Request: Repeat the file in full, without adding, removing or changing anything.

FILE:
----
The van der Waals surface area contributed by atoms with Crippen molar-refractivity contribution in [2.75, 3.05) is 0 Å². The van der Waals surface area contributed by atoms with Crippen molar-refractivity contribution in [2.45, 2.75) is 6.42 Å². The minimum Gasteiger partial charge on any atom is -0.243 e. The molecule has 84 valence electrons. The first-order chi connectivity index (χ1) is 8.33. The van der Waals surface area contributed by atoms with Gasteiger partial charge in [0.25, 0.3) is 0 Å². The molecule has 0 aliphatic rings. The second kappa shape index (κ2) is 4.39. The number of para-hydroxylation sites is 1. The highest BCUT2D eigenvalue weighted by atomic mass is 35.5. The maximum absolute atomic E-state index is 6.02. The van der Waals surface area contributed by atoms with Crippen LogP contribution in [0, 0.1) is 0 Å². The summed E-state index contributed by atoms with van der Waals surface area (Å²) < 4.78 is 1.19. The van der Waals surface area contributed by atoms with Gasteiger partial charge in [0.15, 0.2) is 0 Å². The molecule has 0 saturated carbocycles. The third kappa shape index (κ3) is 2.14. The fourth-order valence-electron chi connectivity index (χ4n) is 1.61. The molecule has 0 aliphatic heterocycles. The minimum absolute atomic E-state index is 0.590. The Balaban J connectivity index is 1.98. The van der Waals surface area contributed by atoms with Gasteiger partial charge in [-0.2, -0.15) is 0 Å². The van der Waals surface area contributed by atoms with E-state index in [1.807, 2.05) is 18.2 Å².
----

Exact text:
The van der Waals surface area contributed by atoms with Crippen molar-refractivity contribution in [2.75, 3.05) is 0 Å². The van der Waals surface area contributed by atoms with Crippen molar-refractivity contribution in [2.45, 2.75) is 6.42 Å². The minimum Gasteiger partial charge on any atom is -0.243 e. The molecule has 84 valence electrons. The first-order chi connectivity index (χ1) is 8.33. The van der Waals surface area contributed by atoms with Gasteiger partial charge in [0.25, 0.3) is 0 Å². The molecule has 0 aliphatic rings. The second kappa shape index (κ2) is 4.39. The number of para-hydroxylation sites is 1. The highest BCUT2D eigenvalue weighted by atomic mass is 35.5. The maximum absolute atomic E-state index is 6.02. The van der Waals surface area contributed by atoms with Crippen LogP contribution in [0, 0.1) is 0 Å². The summed E-state index contributed by atoms with van der Waals surface area (Å²) < 4.78 is 1.19. The van der Waals surface area contributed by atoms with Gasteiger partial charge in [0.15, 0.2) is 0 Å². The molecule has 0 saturated carbocycles. The third kappa shape index (κ3) is 2.14. The fourth-order valence-electron chi connectivity index (χ4n) is 1.61. The molecule has 0 aliphatic heterocycles. The minimum absolute atomic E-state index is 0.590. The Balaban J connectivity index is 1.98. The van der Waals surface area contributed by atoms with Gasteiger partial charge in [-0.2, -0.15) is 0 Å². The van der Waals surface area contributed by atoms with E-state index in [1.807, 2.05) is 18.2 Å².